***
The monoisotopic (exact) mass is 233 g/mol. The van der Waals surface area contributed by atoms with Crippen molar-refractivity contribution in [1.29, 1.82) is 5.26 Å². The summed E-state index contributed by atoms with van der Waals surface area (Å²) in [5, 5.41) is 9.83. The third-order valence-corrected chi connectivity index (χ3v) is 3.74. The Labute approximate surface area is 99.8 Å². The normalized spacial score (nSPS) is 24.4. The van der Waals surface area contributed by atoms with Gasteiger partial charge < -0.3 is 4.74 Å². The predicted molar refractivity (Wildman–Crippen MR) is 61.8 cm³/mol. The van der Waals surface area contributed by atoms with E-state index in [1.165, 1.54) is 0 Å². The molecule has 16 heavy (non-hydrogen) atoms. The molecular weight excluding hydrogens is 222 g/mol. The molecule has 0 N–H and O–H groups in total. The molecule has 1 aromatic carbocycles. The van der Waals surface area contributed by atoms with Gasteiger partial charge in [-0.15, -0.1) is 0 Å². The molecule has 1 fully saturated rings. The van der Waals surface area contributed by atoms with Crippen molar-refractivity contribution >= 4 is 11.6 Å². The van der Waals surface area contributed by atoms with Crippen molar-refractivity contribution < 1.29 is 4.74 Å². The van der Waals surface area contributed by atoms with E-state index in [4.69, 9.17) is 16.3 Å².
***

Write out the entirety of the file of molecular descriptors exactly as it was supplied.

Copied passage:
The monoisotopic (exact) mass is 233 g/mol. The van der Waals surface area contributed by atoms with Crippen molar-refractivity contribution in [1.29, 1.82) is 5.26 Å². The summed E-state index contributed by atoms with van der Waals surface area (Å²) in [5, 5.41) is 9.83. The third-order valence-corrected chi connectivity index (χ3v) is 3.74. The Labute approximate surface area is 99.8 Å². The normalized spacial score (nSPS) is 24.4. The van der Waals surface area contributed by atoms with Gasteiger partial charge < -0.3 is 4.74 Å². The predicted molar refractivity (Wildman–Crippen MR) is 61.8 cm³/mol. The van der Waals surface area contributed by atoms with E-state index in [1.165, 1.54) is 0 Å². The molecule has 16 heavy (non-hydrogen) atoms. The molecular weight excluding hydrogens is 222 g/mol. The molecule has 0 N–H and O–H groups in total. The molecule has 1 aromatic carbocycles. The van der Waals surface area contributed by atoms with Gasteiger partial charge in [-0.15, -0.1) is 0 Å². The molecule has 1 fully saturated rings. The van der Waals surface area contributed by atoms with Crippen molar-refractivity contribution >= 4 is 11.6 Å². The van der Waals surface area contributed by atoms with Crippen molar-refractivity contribution < 1.29 is 4.74 Å². The van der Waals surface area contributed by atoms with E-state index in [4.69, 9.17) is 16.3 Å².